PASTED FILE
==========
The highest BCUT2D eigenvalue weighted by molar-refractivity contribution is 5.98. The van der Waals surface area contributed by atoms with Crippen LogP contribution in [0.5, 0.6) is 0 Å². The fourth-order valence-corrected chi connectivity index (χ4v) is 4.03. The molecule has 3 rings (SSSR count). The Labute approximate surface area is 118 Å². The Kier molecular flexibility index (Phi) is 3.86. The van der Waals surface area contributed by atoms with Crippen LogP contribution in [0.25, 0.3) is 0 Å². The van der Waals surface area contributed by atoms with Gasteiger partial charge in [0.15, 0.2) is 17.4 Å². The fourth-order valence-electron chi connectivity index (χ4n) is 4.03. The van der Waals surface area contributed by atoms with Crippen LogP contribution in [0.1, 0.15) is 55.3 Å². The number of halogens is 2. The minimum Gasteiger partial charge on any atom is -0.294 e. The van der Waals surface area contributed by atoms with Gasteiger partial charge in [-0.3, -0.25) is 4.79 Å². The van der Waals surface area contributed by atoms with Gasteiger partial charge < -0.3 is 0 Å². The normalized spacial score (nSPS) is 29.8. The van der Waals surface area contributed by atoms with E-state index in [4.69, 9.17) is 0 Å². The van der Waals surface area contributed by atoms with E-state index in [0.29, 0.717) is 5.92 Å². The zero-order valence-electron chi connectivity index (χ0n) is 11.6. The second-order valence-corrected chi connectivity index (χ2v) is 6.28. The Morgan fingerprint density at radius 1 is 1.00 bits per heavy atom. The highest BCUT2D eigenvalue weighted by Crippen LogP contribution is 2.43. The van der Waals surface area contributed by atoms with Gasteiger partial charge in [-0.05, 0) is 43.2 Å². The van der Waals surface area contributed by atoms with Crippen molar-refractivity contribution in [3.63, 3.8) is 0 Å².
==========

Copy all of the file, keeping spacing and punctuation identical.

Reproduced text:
The highest BCUT2D eigenvalue weighted by molar-refractivity contribution is 5.98. The van der Waals surface area contributed by atoms with Crippen LogP contribution in [0.5, 0.6) is 0 Å². The fourth-order valence-corrected chi connectivity index (χ4v) is 4.03. The molecule has 3 rings (SSSR count). The Labute approximate surface area is 118 Å². The Kier molecular flexibility index (Phi) is 3.86. The van der Waals surface area contributed by atoms with Crippen LogP contribution in [0.25, 0.3) is 0 Å². The van der Waals surface area contributed by atoms with Gasteiger partial charge in [0.15, 0.2) is 17.4 Å². The fourth-order valence-electron chi connectivity index (χ4n) is 4.03. The van der Waals surface area contributed by atoms with Crippen LogP contribution in [0.1, 0.15) is 55.3 Å². The number of halogens is 2. The minimum Gasteiger partial charge on any atom is -0.294 e. The van der Waals surface area contributed by atoms with Gasteiger partial charge in [-0.3, -0.25) is 4.79 Å². The van der Waals surface area contributed by atoms with Gasteiger partial charge < -0.3 is 0 Å². The normalized spacial score (nSPS) is 29.8. The van der Waals surface area contributed by atoms with E-state index in [4.69, 9.17) is 0 Å². The van der Waals surface area contributed by atoms with E-state index in [0.29, 0.717) is 5.92 Å². The zero-order valence-electron chi connectivity index (χ0n) is 11.6. The second-order valence-corrected chi connectivity index (χ2v) is 6.28. The Morgan fingerprint density at radius 1 is 1.00 bits per heavy atom. The highest BCUT2D eigenvalue weighted by Crippen LogP contribution is 2.43. The van der Waals surface area contributed by atoms with Gasteiger partial charge in [-0.05, 0) is 43.2 Å². The van der Waals surface area contributed by atoms with Crippen molar-refractivity contribution in [3.63, 3.8) is 0 Å².